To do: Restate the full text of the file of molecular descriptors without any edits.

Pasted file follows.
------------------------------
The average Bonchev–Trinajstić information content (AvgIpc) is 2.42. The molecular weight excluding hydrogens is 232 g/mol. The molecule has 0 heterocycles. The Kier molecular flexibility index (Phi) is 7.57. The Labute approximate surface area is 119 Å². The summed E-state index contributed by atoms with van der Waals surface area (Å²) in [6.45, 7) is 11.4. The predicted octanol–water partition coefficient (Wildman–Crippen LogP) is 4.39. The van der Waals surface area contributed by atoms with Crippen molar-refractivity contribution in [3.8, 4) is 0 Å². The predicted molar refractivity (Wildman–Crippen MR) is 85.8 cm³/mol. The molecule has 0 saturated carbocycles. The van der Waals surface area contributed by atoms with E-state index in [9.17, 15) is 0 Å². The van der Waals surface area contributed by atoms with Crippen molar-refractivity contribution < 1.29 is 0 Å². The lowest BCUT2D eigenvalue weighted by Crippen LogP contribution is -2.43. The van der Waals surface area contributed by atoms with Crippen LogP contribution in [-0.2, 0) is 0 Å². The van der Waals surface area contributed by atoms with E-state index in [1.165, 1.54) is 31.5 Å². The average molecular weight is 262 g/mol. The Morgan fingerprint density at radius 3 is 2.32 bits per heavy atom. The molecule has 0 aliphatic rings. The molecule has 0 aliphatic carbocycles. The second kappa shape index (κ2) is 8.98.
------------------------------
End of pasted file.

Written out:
The average Bonchev–Trinajstić information content (AvgIpc) is 2.42. The molecular weight excluding hydrogens is 232 g/mol. The molecule has 0 heterocycles. The Kier molecular flexibility index (Phi) is 7.57. The Labute approximate surface area is 119 Å². The summed E-state index contributed by atoms with van der Waals surface area (Å²) in [6.45, 7) is 11.4. The predicted octanol–water partition coefficient (Wildman–Crippen LogP) is 4.39. The van der Waals surface area contributed by atoms with Crippen molar-refractivity contribution in [3.8, 4) is 0 Å². The predicted molar refractivity (Wildman–Crippen MR) is 85.8 cm³/mol. The molecule has 0 saturated carbocycles. The van der Waals surface area contributed by atoms with E-state index in [9.17, 15) is 0 Å². The van der Waals surface area contributed by atoms with Crippen molar-refractivity contribution < 1.29 is 0 Å². The lowest BCUT2D eigenvalue weighted by Crippen LogP contribution is -2.43. The van der Waals surface area contributed by atoms with Crippen LogP contribution in [-0.2, 0) is 0 Å². The van der Waals surface area contributed by atoms with E-state index in [1.165, 1.54) is 31.5 Å². The average molecular weight is 262 g/mol. The Morgan fingerprint density at radius 3 is 2.32 bits per heavy atom. The molecule has 0 aliphatic rings. The molecule has 0 aliphatic carbocycles. The second kappa shape index (κ2) is 8.98.